PAUL TREACY/MILLENNIUM IMAGES
Show Hide image

New novel A Natural explores football's disturbing off-pitch world

Ross Raisin’s book tells the story of a footballer of two halves.

Put together all the professional footballers in the English game who have ever come out as gay and you’d just about scrape together a starting eleven. In Ross Raisin’s A Natural, a young player is torn between his sexual urges and the threat they pose to his professional reputation. Tom Pearman, a former England youth player and product of a Premier League academy, has just been sold to a newly promoted League Two side. Tom is a perceptive judge of his own erratic on-field form, but the truth about his sexuality is something he can’t admit, even to himself, let alone his casually, and not so casually, homophobic team-mates.

Tom is isolated in every sense, having moved away from his family in an unspecified northern city to the south coast. His new team, referred to throughout simply as Town, is ambitious, but there are doubts about the capability of manager and squad. Tom is the player with the best pedigree, but is soon sidelined by injury. When he finally gets a chance in the team, he is unable to show his quality as the defeats accumulate.

Raisin is an extremely skilled world-builder, and his evocation of a lower-league football club is intensively, compellingly imagined, from dressing-room banter and team nights out to the ebb and flow of a match. Raisin acutely captures the sport’s cruelties, the attrition rate that condemns many more players to fail than succeed, and how bad form so often swells into seemingly inescapable, Sisyphean cycles.

Terrified of being singled out by his ­team-mates as different, and therefore a candidate for mockery or abuse (new players, especially youngsters, are subjected to humiliating rituals such as having their genitals covered in boot polish), Tom navigates a path between invisibility and collusion with the pack. Before away trips he scours the internet for funny videos to show on the coach, while laughter at a nervously assayed joke or a matey wink prompts an elation that seems disproportionate, until you remember his fear that people might guess his desires just by looking at him. “Every face, every pair of eyes, he became more convinced with each step, would be able to see it in him,” he thinks as he walks up the tunnel to the pitch.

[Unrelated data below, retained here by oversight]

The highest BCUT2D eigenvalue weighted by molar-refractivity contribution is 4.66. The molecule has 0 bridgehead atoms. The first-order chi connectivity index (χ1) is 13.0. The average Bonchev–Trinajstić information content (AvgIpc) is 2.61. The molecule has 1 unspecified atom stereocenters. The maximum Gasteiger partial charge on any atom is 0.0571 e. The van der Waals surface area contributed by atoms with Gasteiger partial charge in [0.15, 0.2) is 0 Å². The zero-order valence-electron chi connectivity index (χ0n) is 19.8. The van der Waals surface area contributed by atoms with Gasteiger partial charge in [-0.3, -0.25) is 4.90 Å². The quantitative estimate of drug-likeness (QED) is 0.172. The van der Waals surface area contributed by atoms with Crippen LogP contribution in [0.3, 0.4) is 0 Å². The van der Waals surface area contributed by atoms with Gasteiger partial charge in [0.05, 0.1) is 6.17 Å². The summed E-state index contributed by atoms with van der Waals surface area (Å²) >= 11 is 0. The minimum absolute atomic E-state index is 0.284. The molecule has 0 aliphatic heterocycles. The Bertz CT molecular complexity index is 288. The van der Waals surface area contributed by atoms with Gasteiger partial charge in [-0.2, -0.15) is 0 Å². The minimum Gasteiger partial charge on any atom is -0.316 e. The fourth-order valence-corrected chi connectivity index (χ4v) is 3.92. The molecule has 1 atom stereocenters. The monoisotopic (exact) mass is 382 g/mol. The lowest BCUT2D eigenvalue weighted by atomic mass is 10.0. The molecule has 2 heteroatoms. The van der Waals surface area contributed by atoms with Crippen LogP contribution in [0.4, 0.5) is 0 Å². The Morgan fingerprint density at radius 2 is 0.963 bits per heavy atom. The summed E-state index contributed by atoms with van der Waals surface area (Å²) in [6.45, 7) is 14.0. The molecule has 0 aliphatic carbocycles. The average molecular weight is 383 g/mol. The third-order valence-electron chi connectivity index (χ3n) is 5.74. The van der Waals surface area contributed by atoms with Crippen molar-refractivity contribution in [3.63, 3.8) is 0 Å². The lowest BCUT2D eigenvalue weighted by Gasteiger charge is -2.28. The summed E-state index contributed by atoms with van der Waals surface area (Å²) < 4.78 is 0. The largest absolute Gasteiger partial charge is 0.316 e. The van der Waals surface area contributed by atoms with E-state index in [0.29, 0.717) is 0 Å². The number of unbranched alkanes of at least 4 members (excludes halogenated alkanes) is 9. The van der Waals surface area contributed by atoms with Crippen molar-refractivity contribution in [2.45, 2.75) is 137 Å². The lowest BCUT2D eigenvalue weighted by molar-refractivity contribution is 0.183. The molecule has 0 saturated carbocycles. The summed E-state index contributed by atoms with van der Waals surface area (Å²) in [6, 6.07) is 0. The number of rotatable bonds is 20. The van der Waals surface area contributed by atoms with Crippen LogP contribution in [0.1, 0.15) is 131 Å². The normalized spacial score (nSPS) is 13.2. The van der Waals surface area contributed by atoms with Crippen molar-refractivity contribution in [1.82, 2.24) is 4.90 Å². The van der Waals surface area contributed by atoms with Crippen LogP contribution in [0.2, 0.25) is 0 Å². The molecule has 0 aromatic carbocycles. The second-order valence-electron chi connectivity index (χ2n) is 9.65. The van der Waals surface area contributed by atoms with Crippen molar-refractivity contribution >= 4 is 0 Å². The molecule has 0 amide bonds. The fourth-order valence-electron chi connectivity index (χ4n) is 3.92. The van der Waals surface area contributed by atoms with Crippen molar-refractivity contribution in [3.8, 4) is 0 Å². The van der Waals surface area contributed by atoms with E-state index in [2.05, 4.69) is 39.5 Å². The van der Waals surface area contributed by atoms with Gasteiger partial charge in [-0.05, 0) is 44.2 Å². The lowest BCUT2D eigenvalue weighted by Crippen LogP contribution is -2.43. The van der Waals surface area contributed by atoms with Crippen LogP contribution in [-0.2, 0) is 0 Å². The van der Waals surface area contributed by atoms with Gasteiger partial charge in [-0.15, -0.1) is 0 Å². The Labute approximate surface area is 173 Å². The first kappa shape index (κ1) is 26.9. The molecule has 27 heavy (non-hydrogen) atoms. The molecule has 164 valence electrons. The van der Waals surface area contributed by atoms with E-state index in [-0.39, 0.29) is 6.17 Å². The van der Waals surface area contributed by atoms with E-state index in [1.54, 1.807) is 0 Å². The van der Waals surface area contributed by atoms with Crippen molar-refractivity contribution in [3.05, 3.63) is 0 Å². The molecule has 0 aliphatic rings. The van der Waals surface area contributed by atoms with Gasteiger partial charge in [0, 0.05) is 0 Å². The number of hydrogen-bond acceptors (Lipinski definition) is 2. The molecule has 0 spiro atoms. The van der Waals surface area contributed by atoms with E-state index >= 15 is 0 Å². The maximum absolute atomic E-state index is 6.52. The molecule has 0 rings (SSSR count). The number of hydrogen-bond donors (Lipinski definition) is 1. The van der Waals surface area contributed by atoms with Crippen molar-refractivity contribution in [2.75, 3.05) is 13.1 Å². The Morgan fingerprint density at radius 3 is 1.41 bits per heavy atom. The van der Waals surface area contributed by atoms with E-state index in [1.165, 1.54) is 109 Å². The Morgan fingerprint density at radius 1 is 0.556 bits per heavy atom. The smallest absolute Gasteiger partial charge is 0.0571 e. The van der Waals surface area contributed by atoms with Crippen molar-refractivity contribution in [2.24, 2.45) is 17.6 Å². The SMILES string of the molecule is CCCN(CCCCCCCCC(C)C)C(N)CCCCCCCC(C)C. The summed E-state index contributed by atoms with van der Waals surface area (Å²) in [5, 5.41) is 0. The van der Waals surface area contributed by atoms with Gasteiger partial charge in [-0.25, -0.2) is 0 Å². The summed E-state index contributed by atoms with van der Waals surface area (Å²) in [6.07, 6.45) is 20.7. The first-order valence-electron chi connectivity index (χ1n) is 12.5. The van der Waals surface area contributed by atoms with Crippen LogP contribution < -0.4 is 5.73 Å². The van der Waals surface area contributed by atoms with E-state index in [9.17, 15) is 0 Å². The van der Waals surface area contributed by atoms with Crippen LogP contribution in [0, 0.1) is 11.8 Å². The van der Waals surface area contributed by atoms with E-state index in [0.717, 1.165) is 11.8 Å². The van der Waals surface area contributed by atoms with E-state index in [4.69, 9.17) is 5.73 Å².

Tom’s paranoia and shame only increase when he acts on those desires, beginning an affair with Liam, a Town groundsman. Before he ever has to deal with what anyone else thinks about it, he must reckon with his own disgust; he watches Liam with “hot revulsion”, thinks of himself as “abnormal, worthless”, and even believes he’s “about to be sick into the man’s warm stinking mouth” amid the “deviant excitement of their stubble coming together”.

The friction between Tom’s furtive attainment of his desires and his abhorrence of them is the engine that drives the novel. His fear of discovery is so pervasive that it becomes existential: he is, in a memorable phrase, only “acting like himself”. So profound is the extent of his mask-wearing that small moments take on deep significance: joining in with homophobic team banter on the coach, or catching someone’s eye at the wrong moment, become tense episodes in which Raisin makes us powerfully share Tom’s panic and, occasionally, relief. And when he does come close to telling someone else the truth about himself, the ­effect is shocking.

But we aren’t always inside Tom’s twitchy, threat-filled world. Some chapters follow Chris Easter, the Town captain whose form has dipped, and his unhappy wife, Leah. The obstacles in Leah’s way – whether Chris will accompany her and their son, Tyler, to a petting zoo, or if she’ll muster the independence to take a college trip to Milan – feel soapy compared to the drama Raisin generates from small incidents in Tom’s life. Leah and Chris are vital to the plot and their feelings of isolation counterpoint Tom’s, but the narrative tension slackens in their sections.

Raisin’s first novel, God’s Own Country, was told in a pungent North York Moors vernacular and his second, Waterline, adopted the working-class Glaswegian of its central character, Mick, a shipbuilder. A Natural is the first book in which Raisin has employed a more distant, omniscient voice and he relishes the opportunities it affords him, such as taking us high into the sky above a pitch being cleared of snow: “Viewed from above, the field, with its shovelling figures moving at the edges of these dark patches, looked like an archaeological site.”